Take ten far-flung places, ten accomplished designers, and ten fascinatingly executed eco-friendly creations, and the result is Design for a Living World — an exhibition that highlights a fundamental connection with earth’s natural resources — which wraps up a three-year tour in Miami after appearing at New York City’s Cooper-Hewitt and Chicago’s Field museums.
Curated by The Nature Conservancy, the project commissioned noted designers from several fields (including fashion’s Isaac Mizrahi) who traveled to locations around the world in search of indigenous natural materials, with a focus on their sustainable potential.
Apart from their artistic value, the goal was to showcase items that could serve as examples for everyday use, while helping to ensure that the resources from these diverse locales – which are often victims of overdevelopment, climate change, and deforestation – remain viable and protected. (And it’s also a way of promoting more efficient and thoughtful alternatives to the often wasteful production and distribution of furnishings and other goods.)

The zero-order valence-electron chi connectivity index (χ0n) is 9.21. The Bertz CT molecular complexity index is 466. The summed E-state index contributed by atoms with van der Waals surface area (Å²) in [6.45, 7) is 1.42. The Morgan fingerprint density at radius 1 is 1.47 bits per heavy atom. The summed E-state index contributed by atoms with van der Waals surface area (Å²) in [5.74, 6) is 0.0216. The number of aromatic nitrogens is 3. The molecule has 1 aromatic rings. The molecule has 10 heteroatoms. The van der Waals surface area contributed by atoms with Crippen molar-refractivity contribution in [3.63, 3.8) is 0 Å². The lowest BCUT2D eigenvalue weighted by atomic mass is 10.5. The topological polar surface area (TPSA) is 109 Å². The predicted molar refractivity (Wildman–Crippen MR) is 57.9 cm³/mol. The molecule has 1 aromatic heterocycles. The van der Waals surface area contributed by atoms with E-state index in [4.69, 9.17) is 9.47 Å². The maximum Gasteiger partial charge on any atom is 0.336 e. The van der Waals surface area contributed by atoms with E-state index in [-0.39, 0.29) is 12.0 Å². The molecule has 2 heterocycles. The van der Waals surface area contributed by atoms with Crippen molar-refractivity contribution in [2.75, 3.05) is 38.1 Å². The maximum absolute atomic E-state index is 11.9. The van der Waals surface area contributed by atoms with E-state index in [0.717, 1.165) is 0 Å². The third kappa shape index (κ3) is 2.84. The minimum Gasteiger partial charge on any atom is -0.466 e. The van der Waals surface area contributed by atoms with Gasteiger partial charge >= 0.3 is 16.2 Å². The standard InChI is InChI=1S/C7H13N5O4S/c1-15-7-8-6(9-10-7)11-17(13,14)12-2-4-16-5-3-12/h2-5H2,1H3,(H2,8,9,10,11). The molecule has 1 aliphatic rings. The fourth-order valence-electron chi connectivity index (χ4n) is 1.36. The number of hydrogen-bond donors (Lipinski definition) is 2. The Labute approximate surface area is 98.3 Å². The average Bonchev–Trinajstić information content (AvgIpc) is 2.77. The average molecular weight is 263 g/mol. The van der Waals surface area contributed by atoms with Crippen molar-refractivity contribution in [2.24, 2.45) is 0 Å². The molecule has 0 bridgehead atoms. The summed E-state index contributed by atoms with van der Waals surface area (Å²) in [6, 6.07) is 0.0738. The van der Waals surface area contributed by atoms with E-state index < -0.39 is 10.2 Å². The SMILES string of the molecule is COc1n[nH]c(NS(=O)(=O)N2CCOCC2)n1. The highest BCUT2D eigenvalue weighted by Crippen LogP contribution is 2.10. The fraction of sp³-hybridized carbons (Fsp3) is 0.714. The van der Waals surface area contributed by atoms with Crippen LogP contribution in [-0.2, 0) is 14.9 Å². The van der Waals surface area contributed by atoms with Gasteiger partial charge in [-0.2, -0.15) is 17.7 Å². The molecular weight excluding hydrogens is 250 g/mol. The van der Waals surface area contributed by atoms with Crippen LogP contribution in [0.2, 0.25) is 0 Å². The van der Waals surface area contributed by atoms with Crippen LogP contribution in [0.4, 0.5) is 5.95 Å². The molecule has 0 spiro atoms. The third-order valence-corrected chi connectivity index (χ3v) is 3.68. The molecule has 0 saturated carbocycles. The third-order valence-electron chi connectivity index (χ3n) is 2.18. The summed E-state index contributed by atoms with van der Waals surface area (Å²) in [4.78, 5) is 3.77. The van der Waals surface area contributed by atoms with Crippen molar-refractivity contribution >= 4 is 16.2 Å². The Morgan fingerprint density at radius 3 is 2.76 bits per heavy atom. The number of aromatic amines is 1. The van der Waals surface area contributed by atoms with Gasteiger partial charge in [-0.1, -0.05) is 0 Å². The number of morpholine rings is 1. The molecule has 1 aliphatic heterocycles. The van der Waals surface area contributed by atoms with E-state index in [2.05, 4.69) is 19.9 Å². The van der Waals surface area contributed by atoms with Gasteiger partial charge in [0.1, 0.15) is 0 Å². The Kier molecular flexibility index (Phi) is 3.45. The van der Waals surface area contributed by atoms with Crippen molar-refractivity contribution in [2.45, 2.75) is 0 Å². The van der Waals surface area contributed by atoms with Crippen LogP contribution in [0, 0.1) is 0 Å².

Among the prototypes: the bench, shown top, created by architect Maya Lin from slices of harvested red maple found on the banks of the Upper St. John River in Maine; the chairs, center, by Abbott Miller, designed with Jatoba wood from Santa Cruz, Bolivia; and ivory nut palms from the Micronesian island of Pohnpei, carved by jewelry designer Ted Muehling into a necklace, right. (More photos in a slide show here.)
The works are expected to be auctioned at the end of the exhibit’s South Florida run on October 25.
Writing in the Huffington Post, Nature Conservancy president Mark Tercek noted that the project “reminds us that we can promote a global conservation ethic by choosing sustainable materials that support, rather than deplete, our endangered places.” Undertakings like Living World play an important role in raising that awareness.